What is the source of all water?

Rain, of course

River water; water in lakes, ponds and wells; water that seeps into the ground, collecting in the belly of the earth; tapwater; even bottled water! The source of all water is rain.

Let us
understand this: Supply comes from the sky.

Let us apply this understanding: in order to meet demand, then, what we actually need to do is harvest the rain. Not dam a river, and block its flow. Not boost water out the ground, and suck the earth dry. Not build canals, lay kilometers of pipes. But merely harvest the rain

In essence, harvesting water means harvesting the rain.

In India, the monsoon is a deluge. Flash floods churn up dry river beds. Dry wells come to life; lakes and ponds brim with water.

In India the monsoon is brief. We get about 100 hours of rain in a year. It is this 100-hour bounty that must be caught, stored, and used over the other 8,660 hours that make up a year.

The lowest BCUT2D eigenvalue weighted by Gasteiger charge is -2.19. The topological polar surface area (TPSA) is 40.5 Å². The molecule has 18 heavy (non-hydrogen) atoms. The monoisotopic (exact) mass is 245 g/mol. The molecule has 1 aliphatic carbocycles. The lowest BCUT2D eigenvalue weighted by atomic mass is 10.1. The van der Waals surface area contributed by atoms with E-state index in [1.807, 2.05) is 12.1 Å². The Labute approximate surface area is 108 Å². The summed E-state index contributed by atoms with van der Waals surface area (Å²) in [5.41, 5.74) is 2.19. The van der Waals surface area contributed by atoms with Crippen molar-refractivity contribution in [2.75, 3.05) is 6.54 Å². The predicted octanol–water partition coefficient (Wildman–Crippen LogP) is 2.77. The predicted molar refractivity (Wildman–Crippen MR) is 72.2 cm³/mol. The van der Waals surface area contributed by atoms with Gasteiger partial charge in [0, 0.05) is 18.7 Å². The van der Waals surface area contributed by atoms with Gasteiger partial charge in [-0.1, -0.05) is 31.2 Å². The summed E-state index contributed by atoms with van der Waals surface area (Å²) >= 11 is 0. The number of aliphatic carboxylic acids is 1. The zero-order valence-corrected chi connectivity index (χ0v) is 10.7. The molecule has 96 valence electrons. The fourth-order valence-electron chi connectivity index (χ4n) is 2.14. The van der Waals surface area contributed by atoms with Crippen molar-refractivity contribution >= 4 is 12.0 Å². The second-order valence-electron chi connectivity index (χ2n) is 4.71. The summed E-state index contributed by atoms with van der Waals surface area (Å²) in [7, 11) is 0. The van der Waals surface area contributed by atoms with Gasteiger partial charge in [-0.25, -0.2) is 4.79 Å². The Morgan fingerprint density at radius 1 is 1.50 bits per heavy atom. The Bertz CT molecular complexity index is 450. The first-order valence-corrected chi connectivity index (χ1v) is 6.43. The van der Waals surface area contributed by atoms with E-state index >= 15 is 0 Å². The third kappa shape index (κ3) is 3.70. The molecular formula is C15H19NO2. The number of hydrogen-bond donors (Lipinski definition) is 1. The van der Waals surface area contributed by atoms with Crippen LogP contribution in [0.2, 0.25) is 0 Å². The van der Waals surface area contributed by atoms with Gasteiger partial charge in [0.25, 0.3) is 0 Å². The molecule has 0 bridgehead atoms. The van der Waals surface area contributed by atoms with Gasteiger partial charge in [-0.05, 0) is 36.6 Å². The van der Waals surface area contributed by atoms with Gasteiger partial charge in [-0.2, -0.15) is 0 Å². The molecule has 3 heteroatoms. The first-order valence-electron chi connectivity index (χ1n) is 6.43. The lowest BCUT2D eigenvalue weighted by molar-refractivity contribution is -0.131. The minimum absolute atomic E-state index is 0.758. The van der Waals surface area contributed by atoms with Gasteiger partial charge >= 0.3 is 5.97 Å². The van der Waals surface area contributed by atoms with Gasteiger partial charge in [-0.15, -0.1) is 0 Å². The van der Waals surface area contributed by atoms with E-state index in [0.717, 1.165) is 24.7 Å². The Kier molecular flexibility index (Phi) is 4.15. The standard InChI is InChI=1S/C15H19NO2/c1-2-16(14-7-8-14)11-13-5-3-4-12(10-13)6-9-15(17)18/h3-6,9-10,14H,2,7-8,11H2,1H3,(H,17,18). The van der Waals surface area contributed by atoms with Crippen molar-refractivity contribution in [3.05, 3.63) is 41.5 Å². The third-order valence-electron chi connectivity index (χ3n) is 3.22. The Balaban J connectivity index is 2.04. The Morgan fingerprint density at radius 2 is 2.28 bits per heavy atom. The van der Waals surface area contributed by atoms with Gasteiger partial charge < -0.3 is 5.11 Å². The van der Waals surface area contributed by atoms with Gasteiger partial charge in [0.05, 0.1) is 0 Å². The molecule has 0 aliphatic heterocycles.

The water harvesting rationale: extend the fruits of the monsoon.

The water harvesting basis: catch water where it falls.

The water harvesting method: build systems that enable such an extension, and create a structure to manage the extension.These structures are eco-region specific.

The water harvesting experience: millennial and born of local wisdom; scientific and still in use; participatory and the basis of people's movements; the focus of innovation in the present and the best way to a non-scarce future.

But, what is the potential of rainwater harvesting? Understand the water arithmetic.

Find out more about water harvesting techniques:
Rural water harvesting techniques
Urban water harvesting techniques

Find more about water harvesting systems
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